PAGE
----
An independent K-12 school on a beautiful wooded campus, 3 miles from Washington, DC

Recent GPAC Student Research Projects

Nick A. explores the complex role that Hezbollah has played in Lebanon since the 1980s. Relying on both scholarly works and live interviews, Nick carefully details Lebanon’ political history and traces Hezbollah’s evolution from a Shia Islamist group into a functioning political entity within the Lebanese state, one that holds seats in the Parliament and provides social services to segments of the Lebanese community.

Isabel A. combines her love of the French language with her interest in education in a project that compares school systems in France and America. Using the writings of both John Locke and Jean-Jacques Rousseau, Isabel crafts a compelling contrast between France’s education for citizenship and America’s education for individual achievement. She undertook an original translation of a portion of Rousseau’s Emile to ground her theoretical argument about the aims of education in France.

French attitudes towards the U.S and globalization form the basis for Claire-Solène B.’s project, an investigation of France’s desire to be a source of “universal radiance” linguistically, culturally, and politically. Drawing on scholarly articles as well as mainstream media essays, Claire-Solene unravels the complicated relationship between France’s national identity and its place on the world stage, a relationship made unbearably real by the Paris bombings in November of 2015.

Wes C. interrogates the tension between Sharia law and economic structures in modern day Iran, asking how Iranian banks are able to operate in the face of the Islamic concept of “riba,” a prohibition found in the Qur’an on charging interest on loans. Wes identifies several ways the Iranian government subverts the ban on riba such as the rise of the bonyads in the wake of the Iranian revolution in 1976 and the substitution of the concept of “profits” for “interest” in banking legislation.

In “What Creates a Successful Secession?”, Henry C. uses case studies from around the world to come up with a set of factors that the international community uses to evaluate various secessionist movements. Using six cases (Kosovo, South Sudan, Scotland, Quebec, Catalonia and Crimea), Henry draws upon well-established political theory to identify the underlying arguments and causes for secession. His categories include the protection of liberty, preservation of culture, and economic efficiency.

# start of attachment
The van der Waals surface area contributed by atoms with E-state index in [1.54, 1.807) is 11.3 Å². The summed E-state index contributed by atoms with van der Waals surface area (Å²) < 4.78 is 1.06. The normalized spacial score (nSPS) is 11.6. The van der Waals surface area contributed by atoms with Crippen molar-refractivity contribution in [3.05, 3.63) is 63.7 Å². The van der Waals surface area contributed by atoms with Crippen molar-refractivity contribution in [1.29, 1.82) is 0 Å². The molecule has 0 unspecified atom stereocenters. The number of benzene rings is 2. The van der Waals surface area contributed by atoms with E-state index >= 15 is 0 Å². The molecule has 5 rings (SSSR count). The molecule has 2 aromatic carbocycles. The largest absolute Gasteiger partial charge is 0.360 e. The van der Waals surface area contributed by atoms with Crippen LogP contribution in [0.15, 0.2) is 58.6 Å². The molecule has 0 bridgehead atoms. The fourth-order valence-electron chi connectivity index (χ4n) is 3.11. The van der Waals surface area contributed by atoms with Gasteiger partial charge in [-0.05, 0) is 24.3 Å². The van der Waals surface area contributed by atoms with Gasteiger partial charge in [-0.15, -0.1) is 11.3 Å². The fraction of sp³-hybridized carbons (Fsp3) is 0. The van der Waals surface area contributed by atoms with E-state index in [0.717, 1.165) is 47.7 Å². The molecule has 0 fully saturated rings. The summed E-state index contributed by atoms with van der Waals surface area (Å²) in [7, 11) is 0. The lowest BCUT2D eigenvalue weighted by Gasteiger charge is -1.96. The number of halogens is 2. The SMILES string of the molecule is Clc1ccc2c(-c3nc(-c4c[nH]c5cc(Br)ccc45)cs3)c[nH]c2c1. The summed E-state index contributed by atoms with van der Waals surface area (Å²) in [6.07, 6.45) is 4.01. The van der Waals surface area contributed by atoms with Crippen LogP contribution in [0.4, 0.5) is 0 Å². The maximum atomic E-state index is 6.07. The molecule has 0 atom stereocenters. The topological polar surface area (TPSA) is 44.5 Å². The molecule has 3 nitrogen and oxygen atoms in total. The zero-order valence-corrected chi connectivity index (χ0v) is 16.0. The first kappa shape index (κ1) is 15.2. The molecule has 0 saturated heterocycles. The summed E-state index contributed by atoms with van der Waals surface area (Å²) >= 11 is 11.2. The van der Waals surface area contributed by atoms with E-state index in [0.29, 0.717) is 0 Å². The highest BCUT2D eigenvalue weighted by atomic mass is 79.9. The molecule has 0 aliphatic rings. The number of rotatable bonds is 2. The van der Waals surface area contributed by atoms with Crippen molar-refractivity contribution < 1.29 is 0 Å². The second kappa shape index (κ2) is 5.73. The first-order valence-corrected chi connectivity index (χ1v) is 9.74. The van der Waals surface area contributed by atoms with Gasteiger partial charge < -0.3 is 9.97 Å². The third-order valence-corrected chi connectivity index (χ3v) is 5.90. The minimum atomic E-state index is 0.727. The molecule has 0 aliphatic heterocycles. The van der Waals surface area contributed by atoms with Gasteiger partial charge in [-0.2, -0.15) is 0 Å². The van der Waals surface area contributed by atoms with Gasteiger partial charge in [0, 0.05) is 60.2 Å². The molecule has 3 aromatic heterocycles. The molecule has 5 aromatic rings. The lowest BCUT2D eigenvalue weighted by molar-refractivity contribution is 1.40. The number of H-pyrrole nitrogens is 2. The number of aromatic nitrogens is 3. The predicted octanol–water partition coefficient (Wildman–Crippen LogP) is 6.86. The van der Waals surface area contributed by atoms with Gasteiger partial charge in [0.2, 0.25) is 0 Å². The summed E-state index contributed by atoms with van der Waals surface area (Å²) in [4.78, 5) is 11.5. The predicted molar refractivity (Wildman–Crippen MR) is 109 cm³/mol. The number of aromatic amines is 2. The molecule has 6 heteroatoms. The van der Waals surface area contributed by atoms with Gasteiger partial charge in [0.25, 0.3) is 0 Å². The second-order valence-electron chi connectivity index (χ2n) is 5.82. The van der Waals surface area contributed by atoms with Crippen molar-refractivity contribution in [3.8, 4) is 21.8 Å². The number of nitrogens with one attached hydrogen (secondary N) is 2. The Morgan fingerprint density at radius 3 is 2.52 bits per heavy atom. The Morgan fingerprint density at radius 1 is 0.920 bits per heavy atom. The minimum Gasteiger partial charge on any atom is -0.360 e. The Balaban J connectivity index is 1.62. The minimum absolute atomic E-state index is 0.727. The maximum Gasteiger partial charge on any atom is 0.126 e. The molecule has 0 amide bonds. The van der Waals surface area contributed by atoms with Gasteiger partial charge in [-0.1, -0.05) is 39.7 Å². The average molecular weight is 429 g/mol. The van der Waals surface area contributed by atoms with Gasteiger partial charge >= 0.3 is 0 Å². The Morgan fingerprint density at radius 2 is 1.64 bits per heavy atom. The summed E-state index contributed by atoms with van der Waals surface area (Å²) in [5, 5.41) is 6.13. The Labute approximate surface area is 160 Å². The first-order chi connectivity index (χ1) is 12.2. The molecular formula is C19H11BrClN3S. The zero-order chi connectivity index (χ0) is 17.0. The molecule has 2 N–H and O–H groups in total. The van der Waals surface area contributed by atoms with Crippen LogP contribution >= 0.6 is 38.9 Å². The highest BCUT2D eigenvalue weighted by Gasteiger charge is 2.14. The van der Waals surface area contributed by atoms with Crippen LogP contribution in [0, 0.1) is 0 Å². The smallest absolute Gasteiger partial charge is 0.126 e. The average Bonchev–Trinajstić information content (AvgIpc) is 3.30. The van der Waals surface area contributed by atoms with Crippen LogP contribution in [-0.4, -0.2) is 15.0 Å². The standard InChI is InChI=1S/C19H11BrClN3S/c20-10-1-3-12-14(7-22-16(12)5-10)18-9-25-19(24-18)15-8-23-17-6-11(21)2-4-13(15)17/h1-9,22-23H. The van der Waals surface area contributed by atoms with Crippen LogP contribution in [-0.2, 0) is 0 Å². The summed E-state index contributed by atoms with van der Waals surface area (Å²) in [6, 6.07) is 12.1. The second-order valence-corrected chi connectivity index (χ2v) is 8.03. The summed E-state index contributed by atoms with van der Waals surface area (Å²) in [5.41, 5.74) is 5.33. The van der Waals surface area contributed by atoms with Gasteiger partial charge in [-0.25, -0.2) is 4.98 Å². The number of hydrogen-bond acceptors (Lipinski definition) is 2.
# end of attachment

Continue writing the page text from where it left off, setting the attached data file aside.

India C. takes up the issues of cultural difference, justice, and gender in her project on the position of women in India. She explains how, despite being one of the largest democracies in the world, India still struggles to protect some women’s basic human rights. Focusing on the examples of child marriage and birth control, India uses both quantitative and qualitative research to delve into how each practice affects women’s chances for political and economic equality.

Jacob Ls’ project lies at the intersection of sports and globalization. Using the phenomenon of mega-sporting events such as the Olympics and the World Cup, Jacob asks whether these events are actually good for the people of the host countries, as is often claimed by the event organizers and hosting governments. Using data and news articles from past events, he draws a complicated picture of the hidden costs borne by the citizens of host countries such as Brazil and South Africa.

East meets West in Helen M.’s GPAC project, which grapples with the complicated issue of human rights in China. In an elegant and sophisticated analysis, Helen traces the influence of Confucian ideology in China’s constitution, highlighting the vast difference between the Confucian understanding of an individual’s role in society and the western, Enlightenment concept of “individual rights.” She argues powerfully and persuasively that deep philosophical differences create an unbridgeable gap between Chinese laws, which focus on citizens’ duties to their fellow citizens and nation, and the American Bill of Rights, which enumerates individual claims against government power.

After volunteering in the Saharawi refugee camps in Algeria during a family trip, Mistaya S. felt compelled to raise awareness of the unlawful Moroccan occupation of the Western Sahara and its impacts on the population there. Through a meticulous historical analysis, Mistaya details the colonial history of the Western Sahara, the military Moroccan occupation and POLISARIO response, and the way Morocco uses its resources to manipulate both media coverage and political attitudes worldwide, leaving the resource-poor Saharawis unable to raise political or social awareness of their plight.

Leo W. explores the ways in which modern cities use urban planning to manage their resources for sustainable growth. Defining sustainability as “the ability to meet the needs of the current generation without compromising the needs of future generations,” Leo looks at examples of sustainable practices for providing food, water, and transportation in cities as diverse as London, Sao Paulo, Nairobi and Tokyo. Leo’s research highlights the need for effective and efficient urban planning in the face of a growing population and changing global climate.

Elliot Y. takes a deep dive into the intricacies of Thailand’s energy system, highlighting the role that demand-side management (DSM) can play in saving energy resources. As a tropical country, Thailand is impacted by global warming more seriously than nations farther to the north or south, and so has been at the forefront of practices designed to reduce global warming. At the same time, Thailand’s rapidly growing economy demands smart energy policies. Elliot’s research explains how DSM helps customers use less electricity by shifting the electrical “load” on the grid to different peak or off-peak periods.